Thursday, February 02, 2006

Congress Raises Student Loan Rates On Stafford and PLUS Loans, Screws Working and Middle Class Americans

Proving that lawmakers in Washington just can't help themselves when faced with a decision between screwing middle and working class Americans or paying off a well-financed special interest elite like the banking industry, the Congress increased student loan interest rate hikes in yesterday's spending bill. The NY Times has the details:

With the narrow passage of the spending bill by Congress yesterday, students and their parents will be able to borrow more money to pay for higher education but will face higher interest rates on these federal loans beginning in July.

Some critics have argued that the higher interest rates are, in effect, a cut in student aid. But the legislation also potentially generates nearly $14 billion in revenue over five years by capturing what has at times been a windfall to lenders: the difference between the interest rates paid by students and rates paid by lenders.

Before, lenders could keep profits generated when rates they had to pay were lower than those paid by borrowers; now, that spread will have to be paid to the government. (The government will still pay lenders when the rates they pay are higher than borrower rates.)

The bill increases the rate on loans taken out by parents, known as PLUS loans. It had been scheduled to rise to 7.9 percent from the current 6.1 percent on July 1; it will now increase to 8.5 percent as of that date.

Under current law, the interest rate on federal Stafford loans, taken out by students, will rise to 6.8 percent from 5.3 percent.

"With this bill we were able to reduce spending through changes in the way lenders operate, but at the same time we shielded the direct impact to students and actually increased student opportunities," Senator Michael B. Enzi, a Wyoming Republican who is chairman of the Committee on Health, Education, Labor and Pensions, said in a statement on Dec. 19, after the bill passed the Senate.

Representative George Miller, Democrat of California, condemned the bill as too harsh on families. Republicans, Mr. Miller said in a statement yesterday, "obviously don't understand the kinds of sacrifices that families have to make so their children can go to college."


The increased rates and the windfall provision produce almost one-third of the overall savings in the budget bill. But the changes have led some advocacy groups, which had hoped to have the windfall money somehow returned to students, to describe the new system as a hidden tax on student borrowers.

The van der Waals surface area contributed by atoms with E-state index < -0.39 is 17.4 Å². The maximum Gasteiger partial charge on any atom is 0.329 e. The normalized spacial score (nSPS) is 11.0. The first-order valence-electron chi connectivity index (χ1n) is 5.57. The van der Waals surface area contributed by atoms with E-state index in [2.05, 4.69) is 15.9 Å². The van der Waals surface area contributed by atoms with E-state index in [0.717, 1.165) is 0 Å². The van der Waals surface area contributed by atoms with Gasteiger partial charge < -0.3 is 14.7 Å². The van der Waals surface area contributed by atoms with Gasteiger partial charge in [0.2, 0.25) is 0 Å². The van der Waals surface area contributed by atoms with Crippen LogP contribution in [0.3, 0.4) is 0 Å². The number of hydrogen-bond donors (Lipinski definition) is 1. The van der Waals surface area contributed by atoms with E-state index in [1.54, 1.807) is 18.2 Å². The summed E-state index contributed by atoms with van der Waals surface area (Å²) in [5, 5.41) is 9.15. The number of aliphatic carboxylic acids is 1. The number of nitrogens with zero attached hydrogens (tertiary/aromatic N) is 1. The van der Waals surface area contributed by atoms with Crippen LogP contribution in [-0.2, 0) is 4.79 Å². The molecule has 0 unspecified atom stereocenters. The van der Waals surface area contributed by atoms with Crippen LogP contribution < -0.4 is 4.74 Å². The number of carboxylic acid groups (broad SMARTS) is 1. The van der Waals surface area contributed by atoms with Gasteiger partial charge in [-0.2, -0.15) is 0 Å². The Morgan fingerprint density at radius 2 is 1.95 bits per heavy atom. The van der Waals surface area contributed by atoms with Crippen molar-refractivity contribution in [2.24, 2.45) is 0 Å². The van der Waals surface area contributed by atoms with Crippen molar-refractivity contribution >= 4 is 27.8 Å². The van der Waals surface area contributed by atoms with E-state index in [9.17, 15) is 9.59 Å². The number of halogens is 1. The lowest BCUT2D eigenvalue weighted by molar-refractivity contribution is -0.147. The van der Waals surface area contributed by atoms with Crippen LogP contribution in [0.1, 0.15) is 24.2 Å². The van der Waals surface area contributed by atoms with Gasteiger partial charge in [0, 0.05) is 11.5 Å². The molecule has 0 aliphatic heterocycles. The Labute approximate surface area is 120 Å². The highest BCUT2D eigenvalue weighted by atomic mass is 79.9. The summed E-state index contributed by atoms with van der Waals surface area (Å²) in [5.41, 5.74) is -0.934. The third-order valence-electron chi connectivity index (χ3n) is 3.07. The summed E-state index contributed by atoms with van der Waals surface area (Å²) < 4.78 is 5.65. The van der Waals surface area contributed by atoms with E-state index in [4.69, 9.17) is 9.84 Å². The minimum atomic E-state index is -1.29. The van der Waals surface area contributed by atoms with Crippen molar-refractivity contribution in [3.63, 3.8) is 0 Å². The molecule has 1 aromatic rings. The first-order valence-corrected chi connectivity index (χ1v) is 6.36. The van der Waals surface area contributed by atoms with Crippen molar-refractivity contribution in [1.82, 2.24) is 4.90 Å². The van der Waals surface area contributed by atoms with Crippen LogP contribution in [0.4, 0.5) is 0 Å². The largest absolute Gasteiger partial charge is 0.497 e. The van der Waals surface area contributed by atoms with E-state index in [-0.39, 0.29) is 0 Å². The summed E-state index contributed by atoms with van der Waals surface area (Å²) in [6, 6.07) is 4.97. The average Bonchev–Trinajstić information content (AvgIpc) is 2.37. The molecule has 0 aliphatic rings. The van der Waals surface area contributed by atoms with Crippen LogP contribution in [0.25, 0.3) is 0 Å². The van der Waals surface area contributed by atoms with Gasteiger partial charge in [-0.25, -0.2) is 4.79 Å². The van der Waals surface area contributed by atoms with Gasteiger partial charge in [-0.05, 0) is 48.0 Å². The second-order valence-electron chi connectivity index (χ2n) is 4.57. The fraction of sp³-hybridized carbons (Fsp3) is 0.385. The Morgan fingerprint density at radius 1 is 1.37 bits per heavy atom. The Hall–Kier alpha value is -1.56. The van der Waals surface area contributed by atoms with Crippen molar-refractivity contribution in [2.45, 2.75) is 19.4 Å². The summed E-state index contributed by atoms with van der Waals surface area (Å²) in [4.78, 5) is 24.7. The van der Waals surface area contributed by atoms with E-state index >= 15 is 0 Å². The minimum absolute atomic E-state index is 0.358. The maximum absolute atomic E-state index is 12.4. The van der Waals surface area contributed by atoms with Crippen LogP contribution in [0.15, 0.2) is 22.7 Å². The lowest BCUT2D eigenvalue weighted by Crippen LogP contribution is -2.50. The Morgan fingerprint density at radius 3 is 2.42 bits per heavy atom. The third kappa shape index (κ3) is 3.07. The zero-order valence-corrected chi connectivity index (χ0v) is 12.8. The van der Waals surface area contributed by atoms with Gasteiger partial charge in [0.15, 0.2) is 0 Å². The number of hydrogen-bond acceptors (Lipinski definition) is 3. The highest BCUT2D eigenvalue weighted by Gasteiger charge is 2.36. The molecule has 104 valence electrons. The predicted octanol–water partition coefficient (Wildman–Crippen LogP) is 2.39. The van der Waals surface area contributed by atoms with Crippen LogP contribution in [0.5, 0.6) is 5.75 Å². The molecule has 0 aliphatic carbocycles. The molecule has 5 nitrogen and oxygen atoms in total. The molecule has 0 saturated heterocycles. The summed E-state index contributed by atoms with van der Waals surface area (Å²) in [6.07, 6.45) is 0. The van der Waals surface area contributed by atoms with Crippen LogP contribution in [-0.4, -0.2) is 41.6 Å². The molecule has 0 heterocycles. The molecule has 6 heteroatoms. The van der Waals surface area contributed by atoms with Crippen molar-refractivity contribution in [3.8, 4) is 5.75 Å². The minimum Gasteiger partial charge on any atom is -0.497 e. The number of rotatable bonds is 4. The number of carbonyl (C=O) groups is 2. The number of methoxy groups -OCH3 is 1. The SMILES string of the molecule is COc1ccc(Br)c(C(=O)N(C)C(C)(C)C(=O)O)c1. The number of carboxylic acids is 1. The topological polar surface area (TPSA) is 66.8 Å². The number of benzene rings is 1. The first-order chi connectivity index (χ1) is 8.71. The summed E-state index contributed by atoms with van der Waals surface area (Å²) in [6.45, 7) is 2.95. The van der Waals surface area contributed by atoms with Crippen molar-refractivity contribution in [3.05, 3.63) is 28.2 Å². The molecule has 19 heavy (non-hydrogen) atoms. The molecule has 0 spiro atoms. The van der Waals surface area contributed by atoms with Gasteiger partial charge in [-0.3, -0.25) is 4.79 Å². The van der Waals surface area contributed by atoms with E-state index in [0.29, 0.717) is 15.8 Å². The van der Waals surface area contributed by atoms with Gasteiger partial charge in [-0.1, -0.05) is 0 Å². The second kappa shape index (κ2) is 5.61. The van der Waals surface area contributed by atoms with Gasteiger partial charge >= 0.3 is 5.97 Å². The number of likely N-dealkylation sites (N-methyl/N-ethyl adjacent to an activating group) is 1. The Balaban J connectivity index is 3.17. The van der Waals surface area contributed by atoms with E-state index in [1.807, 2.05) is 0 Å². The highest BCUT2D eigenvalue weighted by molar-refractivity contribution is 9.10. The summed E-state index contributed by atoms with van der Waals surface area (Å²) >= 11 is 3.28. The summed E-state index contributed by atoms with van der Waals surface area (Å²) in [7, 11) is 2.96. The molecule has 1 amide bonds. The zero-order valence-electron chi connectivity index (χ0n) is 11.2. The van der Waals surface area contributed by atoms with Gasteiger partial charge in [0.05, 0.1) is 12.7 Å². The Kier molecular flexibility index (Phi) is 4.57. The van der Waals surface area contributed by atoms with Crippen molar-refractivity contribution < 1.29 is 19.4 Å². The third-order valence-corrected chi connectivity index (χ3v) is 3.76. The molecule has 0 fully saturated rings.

"This bill turns to students and families as the predominant source of revenue, rather than trying to identify inefficiencies in the loan programs," said Luke Swarthout, higher education associate for the State Public Interest Research Groups, a nonprofit consumer organization that opposed the law. "This bill asks students and parents to pay for tax cuts."

Nearly 10 million students take out Stafford loans annually and about 800,000 parents take out PLUS loans, according to the Department of Education. The law raises the maximum amount that students can borrow through the Stafford program, putting more costly educational opportunities within reach, but also deepening the potential hole students may find themselves in after graduation. It also makes some existing types of loans available to graduate and professional students.

The fixed higher interest rates could prove to be good news for students and their families if market interest rates rise, provided that Congress does not raise the rate again in the future.

Couple of things here:

Let us first note the reason why the Congress passed this $35 billion dollar spending cuts bill yesterday was so they could make $70 billion dollars of George Bush's capital gains tax cuts permanent.

Note too that 1/3 of the savings in the bill was funded by the student loan rate increases.

Also note that the GOP sells these fixed rate increases (6.8% on Staffords, 8.5% on PLUS loans for parents) as good things. They say "Hey, sure students won't be able to lower their rates on student loans below 6.8% by consolidating later on, but the rates won't go any higher either...unless we make them higher later on."

Finally let us note that any Congressmen who voted for this bill (or any Senators who voted for the Senate version of it before Christmas) need to have these student loan rate increases hung around their necks come reelection time.

If any Republican or Democrat wants to claim he or she was being fiscally prudent by passing these loan increases as part of a $35 billion dollar spending cut bill that also eliminates some money from Medicaid in order to make $70 billion in capital gains tax cuts permanent (and thus still adding $35 billion dollars more to the federal deficit), they should be forced to defend these cuts over and over again.

Hit them with these kind of commercials:

Representative ______ thinks making middle class and working class college students and parents of college students should subsidize capital gains tax cuts for rich people. _________ also believes adding 35 billion dollars to the federal deficit so that the top 1% of the nation can take home more money every year is "fiscally prudent".

We here in the great state of ________ , however, think sending Representative ________ packing is the most " prudent" thing to do. If _________ thinks working and middle class people are here on this earth to fund tax cuts for rich people, then he/she doesn't deserve to represent us in the Congress/Senate.

Over and over again.

Both Democrats and Republicans.

Whoever voted for this abomination of a spending bill that screws ordinary Americans and gives away the store to the banking industry should be made to pay politically.

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